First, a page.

Maybe I should take the initiative for once.
But then I see how happy they are with their “new best friend” and their “new friend group”, and having been taught to not “bring so much attention” to myself, I back off. Because if there’s one thing my generation absolutely hates, it’s “attention whores”, people who constantly pine for attention because they feel horrible about themselves. I wouldn’t go so far to say I’m one of those, but I get pretty freakin’ lonely sometimes, and it’s unbearable. Especially since I have a facebook and am constantly bombarded “BFFs since we were two xoxoxo :)”, “happy birthday, so-and-so, love youuuuuuu” (like shoot, I didn’t get a message like that for my birthday. except for my mom. Thanks, Mom.) and “so-and-so is now friends with so-and-so” almost every freaking day.
Now, I could deactivate my facebook, but I already did that once or twice throughout high school because I was so pissed at various “friends”, and my mom questioned my decision each time, so for her sake as well as the rest of my family’s, I stay on. Besides, now that I’m in college and my family is in so many parts of the US now, I have to keep up with them that way.
I could “unfriend” some of the people that make me uncomfortable with their hella large friend group pictures, but I’m far too lazy to do that actually. (Besides, some from my middle school and high school graduating classes have already taken the initiative lol)
I guess what I’m trying to say is this: If you want to be my friend, I’m cool with that. If you want to be my friend and involve me with your group of friends, I’m cool with that. If you want to be good friends with me, if you want to be my best friend, if you want me to be your friend for life, I’m cool with that too. But if you know for certain your other friends don’t take too kindly to introverts like me (trust me, there are ways you can find this out), don’t involve me with them. I’ve spent far too long being the ignored girl because interests and personalities weren’t compatible.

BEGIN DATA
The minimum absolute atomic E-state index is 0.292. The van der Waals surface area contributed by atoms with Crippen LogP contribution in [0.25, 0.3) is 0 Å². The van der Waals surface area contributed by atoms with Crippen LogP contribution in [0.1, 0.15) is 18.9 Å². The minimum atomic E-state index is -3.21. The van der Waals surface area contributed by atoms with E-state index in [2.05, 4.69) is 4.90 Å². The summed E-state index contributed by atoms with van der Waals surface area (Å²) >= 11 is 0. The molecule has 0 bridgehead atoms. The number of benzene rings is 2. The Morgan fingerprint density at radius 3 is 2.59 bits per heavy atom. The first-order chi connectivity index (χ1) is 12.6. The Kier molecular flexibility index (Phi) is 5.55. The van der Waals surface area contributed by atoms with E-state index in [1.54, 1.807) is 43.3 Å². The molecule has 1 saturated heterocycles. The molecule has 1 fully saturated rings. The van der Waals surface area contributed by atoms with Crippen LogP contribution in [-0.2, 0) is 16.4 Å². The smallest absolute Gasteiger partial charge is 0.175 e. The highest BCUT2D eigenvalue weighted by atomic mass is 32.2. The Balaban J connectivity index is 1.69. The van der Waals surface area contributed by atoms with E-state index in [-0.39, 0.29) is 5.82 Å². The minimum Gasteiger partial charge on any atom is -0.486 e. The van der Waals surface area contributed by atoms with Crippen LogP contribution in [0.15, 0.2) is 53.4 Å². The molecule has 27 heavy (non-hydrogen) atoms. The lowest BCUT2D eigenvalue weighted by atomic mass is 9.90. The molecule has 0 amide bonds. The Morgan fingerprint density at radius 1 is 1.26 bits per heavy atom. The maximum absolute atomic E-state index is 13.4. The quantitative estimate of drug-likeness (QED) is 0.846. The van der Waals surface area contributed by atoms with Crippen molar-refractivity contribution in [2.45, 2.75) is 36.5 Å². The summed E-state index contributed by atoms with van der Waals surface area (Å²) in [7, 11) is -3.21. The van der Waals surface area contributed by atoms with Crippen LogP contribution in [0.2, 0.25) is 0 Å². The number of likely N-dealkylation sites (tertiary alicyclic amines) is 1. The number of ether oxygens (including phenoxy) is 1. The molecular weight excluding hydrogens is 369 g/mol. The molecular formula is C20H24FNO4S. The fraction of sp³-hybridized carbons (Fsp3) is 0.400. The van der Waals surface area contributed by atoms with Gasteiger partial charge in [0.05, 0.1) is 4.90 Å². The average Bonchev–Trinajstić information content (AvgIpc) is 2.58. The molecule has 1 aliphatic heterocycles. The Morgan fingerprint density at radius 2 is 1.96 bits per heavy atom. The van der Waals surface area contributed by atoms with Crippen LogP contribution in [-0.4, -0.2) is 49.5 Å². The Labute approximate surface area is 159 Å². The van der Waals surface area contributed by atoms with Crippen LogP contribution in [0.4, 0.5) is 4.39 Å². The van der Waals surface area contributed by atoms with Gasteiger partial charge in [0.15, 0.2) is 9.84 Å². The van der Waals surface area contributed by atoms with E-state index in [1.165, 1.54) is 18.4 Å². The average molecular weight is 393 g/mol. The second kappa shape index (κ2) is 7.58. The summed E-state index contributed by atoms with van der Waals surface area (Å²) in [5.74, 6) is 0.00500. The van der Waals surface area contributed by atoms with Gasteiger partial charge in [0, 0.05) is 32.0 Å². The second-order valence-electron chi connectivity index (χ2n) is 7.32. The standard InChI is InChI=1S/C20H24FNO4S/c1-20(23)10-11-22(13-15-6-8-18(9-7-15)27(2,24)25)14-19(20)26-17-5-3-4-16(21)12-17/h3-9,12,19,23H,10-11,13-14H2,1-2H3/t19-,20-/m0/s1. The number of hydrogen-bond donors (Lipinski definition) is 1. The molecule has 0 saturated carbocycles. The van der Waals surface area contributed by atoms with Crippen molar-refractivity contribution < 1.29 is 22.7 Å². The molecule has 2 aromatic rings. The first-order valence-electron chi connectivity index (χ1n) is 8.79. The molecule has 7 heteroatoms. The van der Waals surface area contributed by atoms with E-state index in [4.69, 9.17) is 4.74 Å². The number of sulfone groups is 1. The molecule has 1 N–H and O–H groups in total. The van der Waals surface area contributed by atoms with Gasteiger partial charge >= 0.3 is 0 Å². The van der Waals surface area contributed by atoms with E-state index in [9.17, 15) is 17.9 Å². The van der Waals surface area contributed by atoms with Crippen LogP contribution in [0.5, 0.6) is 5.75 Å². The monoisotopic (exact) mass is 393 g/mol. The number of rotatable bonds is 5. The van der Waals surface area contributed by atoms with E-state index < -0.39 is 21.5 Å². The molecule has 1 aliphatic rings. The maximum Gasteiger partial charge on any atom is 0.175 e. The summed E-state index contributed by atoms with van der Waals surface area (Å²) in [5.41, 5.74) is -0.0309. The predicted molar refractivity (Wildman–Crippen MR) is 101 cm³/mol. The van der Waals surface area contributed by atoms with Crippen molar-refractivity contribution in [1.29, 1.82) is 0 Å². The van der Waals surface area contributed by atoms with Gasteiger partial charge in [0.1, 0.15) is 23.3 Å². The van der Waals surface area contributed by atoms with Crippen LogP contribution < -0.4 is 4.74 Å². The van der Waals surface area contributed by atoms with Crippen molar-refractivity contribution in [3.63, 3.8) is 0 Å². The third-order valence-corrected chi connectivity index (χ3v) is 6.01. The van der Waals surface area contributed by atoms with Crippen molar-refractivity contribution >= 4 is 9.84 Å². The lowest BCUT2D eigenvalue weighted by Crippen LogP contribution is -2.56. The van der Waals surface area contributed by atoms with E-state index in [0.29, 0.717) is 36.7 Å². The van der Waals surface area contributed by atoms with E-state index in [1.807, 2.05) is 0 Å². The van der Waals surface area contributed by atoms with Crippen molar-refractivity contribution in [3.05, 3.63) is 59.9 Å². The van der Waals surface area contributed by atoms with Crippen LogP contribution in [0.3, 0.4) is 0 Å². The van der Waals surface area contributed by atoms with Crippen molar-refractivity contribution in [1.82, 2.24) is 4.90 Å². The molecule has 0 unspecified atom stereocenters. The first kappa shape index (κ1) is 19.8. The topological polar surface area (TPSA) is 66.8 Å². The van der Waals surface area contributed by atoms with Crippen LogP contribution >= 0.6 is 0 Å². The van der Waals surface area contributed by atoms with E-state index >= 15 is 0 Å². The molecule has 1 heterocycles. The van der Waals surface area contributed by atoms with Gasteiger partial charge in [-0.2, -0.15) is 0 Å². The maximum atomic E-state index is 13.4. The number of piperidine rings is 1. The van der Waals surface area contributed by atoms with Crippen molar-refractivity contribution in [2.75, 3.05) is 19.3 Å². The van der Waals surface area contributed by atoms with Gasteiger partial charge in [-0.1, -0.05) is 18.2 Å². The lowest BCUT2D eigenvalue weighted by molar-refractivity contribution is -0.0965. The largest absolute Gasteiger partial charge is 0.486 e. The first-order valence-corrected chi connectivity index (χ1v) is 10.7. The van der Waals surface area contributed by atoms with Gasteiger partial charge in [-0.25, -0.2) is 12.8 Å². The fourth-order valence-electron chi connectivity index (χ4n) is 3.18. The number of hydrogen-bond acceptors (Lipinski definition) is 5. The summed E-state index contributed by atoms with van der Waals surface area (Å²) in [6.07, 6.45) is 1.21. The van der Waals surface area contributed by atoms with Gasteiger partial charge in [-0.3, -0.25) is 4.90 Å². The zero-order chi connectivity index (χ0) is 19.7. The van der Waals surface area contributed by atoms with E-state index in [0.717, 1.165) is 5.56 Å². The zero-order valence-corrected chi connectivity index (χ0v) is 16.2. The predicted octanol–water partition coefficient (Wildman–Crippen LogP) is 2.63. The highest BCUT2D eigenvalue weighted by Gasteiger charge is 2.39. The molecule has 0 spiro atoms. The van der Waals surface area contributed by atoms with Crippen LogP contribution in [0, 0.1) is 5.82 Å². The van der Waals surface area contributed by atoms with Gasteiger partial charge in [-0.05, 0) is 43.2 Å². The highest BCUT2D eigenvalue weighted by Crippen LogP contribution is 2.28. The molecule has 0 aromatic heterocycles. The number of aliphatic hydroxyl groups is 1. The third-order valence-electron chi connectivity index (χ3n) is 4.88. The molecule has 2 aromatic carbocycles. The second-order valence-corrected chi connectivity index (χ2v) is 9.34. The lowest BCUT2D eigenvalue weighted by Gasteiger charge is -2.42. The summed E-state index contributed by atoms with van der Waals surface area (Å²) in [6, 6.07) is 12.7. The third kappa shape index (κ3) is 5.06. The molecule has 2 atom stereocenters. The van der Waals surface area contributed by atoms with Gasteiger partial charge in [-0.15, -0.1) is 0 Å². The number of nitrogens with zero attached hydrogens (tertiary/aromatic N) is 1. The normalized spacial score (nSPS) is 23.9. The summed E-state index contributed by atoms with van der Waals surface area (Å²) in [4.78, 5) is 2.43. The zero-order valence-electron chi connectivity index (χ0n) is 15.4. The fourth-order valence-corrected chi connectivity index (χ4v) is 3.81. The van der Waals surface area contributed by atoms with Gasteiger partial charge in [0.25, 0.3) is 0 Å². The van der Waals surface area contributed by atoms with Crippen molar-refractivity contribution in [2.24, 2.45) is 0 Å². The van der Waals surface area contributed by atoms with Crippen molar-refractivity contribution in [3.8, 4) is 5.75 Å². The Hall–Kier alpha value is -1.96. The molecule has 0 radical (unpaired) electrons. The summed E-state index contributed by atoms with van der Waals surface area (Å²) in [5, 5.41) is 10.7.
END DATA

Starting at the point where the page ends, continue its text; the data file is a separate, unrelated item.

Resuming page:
And while we’re at it, for the love of God, please communicate with me if you’re going to be my friend. I’m not saying have in-depth conversations with me every day because ain’t nobody got time for that. But if you feel I’ve done you wrong or anything of that sort, tell me. Don’t just flat out ignore me and expect me to completely understand what I did wrong. And occasionally, I might ask (almost too many times lol) if you still consider me your friend because I’ve lost touch with so many good ones over the years over stupid stuff. And I try to fix that, but by that time, it’s already too late. Ignoring me might fix things on your end, but it makes things worse on mine, even if I try to say, “Well, it’s for the best.”
I know I’m asking a lot, but I know I’m worth it. And I know you’re worth it too. And I will act like it. I promise.
“Find that one friend you can constantly hang out with in college,” my mom said. It’s gonna be hard, but I’m confident that by the end of this academic year, I’ll meet her expectation.